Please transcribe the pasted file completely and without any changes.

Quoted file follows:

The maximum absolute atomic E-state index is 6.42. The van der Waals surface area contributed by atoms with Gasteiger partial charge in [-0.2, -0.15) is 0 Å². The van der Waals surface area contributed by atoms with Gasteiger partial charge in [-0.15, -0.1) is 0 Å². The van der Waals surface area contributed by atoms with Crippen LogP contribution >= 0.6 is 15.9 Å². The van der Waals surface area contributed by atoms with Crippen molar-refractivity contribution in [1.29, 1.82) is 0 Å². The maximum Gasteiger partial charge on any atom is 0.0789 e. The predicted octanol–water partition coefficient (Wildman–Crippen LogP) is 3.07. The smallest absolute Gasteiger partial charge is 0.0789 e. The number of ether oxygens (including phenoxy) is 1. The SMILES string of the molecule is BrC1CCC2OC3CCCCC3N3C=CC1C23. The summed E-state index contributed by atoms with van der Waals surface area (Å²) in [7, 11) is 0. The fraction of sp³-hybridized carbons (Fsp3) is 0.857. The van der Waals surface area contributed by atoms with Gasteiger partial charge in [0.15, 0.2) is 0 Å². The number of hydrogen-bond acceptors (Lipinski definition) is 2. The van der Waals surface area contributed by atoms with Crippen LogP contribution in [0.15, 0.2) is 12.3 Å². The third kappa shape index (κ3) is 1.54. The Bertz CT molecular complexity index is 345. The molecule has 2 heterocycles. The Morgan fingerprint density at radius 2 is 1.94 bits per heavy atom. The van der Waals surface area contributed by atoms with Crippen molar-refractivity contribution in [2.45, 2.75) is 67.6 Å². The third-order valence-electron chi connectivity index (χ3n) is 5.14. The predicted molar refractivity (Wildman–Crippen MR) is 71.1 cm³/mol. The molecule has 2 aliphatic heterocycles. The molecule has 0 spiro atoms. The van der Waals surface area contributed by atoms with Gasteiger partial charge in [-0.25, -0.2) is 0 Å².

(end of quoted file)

The maximum absolute atomic E-state index is 6.42. The van der Waals surface area contributed by atoms with Gasteiger partial charge in [-0.2, -0.15) is 0 Å². The van der Waals surface area contributed by atoms with Gasteiger partial charge in [-0.15, -0.1) is 0 Å². The van der Waals surface area contributed by atoms with Crippen LogP contribution >= 0.6 is 15.9 Å². The van der Waals surface area contributed by atoms with Crippen molar-refractivity contribution in [1.29, 1.82) is 0 Å². The maximum Gasteiger partial charge on any atom is 0.0789 e. The predicted octanol–water partition coefficient (Wildman–Crippen LogP) is 3.07. The smallest absolute Gasteiger partial charge is 0.0789 e. The number of ether oxygens (including phenoxy) is 1. The SMILES string of the molecule is BrC1CCC2OC3CCCCC3N3C=CC1C23. The summed E-state index contributed by atoms with van der Waals surface area (Å²) in [7, 11) is 0. The fraction of sp³-hybridized carbons (Fsp3) is 0.857. The van der Waals surface area contributed by atoms with Gasteiger partial charge in [0.15, 0.2) is 0 Å². The number of hydrogen-bond acceptors (Lipinski definition) is 2. The van der Waals surface area contributed by atoms with Crippen LogP contribution in [0.15, 0.2) is 12.3 Å². The third kappa shape index (κ3) is 1.54. The Bertz CT molecular complexity index is 345. The molecule has 2 heterocycles. The Morgan fingerprint density at radius 2 is 1.94 bits per heavy atom. The van der Waals surface area contributed by atoms with Crippen molar-refractivity contribution in [2.45, 2.75) is 67.6 Å². The third-order valence-electron chi connectivity index (χ3n) is 5.14. The predicted molar refractivity (Wildman–Crippen MR) is 71.1 cm³/mol. The molecule has 2 aliphatic heterocycles. The molecule has 0 spiro atoms. The van der Waals surface area contributed by atoms with Gasteiger partial charge in [-0.25, -0.2) is 0 Å².